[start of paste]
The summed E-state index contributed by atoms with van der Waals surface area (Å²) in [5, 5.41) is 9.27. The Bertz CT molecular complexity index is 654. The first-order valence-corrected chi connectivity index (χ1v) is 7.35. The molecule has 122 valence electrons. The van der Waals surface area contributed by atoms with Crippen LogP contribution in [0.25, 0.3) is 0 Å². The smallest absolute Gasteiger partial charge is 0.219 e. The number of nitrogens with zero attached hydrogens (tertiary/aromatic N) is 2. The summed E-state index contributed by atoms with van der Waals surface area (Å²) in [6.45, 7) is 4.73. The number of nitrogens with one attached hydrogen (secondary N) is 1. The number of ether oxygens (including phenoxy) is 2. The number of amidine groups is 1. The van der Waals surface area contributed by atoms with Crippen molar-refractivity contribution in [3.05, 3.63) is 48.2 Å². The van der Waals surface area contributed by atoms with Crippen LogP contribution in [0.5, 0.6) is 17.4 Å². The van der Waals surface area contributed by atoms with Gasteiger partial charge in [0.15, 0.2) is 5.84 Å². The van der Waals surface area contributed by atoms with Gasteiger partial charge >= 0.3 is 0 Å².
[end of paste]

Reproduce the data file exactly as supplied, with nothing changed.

The summed E-state index contributed by atoms with van der Waals surface area (Å²) in [5, 5.41) is 9.27. The Bertz CT molecular complexity index is 654. The first-order valence-corrected chi connectivity index (χ1v) is 7.35. The molecule has 122 valence electrons. The van der Waals surface area contributed by atoms with Crippen LogP contribution in [0.25, 0.3) is 0 Å². The smallest absolute Gasteiger partial charge is 0.219 e. The number of nitrogens with zero attached hydrogens (tertiary/aromatic N) is 2. The summed E-state index contributed by atoms with van der Waals surface area (Å²) in [6.45, 7) is 4.73. The number of nitrogens with one attached hydrogen (secondary N) is 1. The number of ether oxygens (including phenoxy) is 2. The number of amidine groups is 1. The van der Waals surface area contributed by atoms with Crippen molar-refractivity contribution in [3.05, 3.63) is 48.2 Å². The van der Waals surface area contributed by atoms with Crippen LogP contribution in [0.5, 0.6) is 17.4 Å². The van der Waals surface area contributed by atoms with Gasteiger partial charge in [0.15, 0.2) is 5.84 Å². The van der Waals surface area contributed by atoms with Gasteiger partial charge >= 0.3 is 0 Å².